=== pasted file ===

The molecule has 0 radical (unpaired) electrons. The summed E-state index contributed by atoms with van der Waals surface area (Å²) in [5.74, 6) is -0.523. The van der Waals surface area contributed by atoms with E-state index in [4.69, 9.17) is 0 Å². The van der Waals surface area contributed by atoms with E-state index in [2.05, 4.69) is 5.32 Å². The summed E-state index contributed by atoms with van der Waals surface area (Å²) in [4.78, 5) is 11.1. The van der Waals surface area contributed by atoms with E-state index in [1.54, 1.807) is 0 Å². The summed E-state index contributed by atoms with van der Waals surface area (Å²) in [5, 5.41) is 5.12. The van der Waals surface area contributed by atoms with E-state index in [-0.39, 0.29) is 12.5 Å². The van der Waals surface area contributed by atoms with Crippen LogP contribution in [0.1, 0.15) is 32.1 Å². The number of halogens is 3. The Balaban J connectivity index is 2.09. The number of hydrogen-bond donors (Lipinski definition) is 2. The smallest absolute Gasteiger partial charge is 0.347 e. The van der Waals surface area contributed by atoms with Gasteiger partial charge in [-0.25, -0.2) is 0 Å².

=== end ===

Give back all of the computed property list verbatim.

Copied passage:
The molecule has 0 radical (unpaired) electrons. The summed E-state index contributed by atoms with van der Waals surface area (Å²) in [5.74, 6) is -0.523. The van der Waals surface area contributed by atoms with E-state index in [4.69, 9.17) is 0 Å². The van der Waals surface area contributed by atoms with E-state index in [2.05, 4.69) is 5.32 Å². The summed E-state index contributed by atoms with van der Waals surface area (Å²) in [4.78, 5) is 11.1. The van der Waals surface area contributed by atoms with E-state index in [1.54, 1.807) is 0 Å². The summed E-state index contributed by atoms with van der Waals surface area (Å²) in [5, 5.41) is 5.12. The van der Waals surface area contributed by atoms with E-state index in [-0.39, 0.29) is 12.5 Å². The van der Waals surface area contributed by atoms with Crippen LogP contribution in [0.1, 0.15) is 32.1 Å². The number of halogens is 3. The Balaban J connectivity index is 2.09. The number of hydrogen-bond donors (Lipinski definition) is 2. The smallest absolute Gasteiger partial charge is 0.347 e. The van der Waals surface area contributed by atoms with Gasteiger partial charge in [-0.25, -0.2) is 0 Å².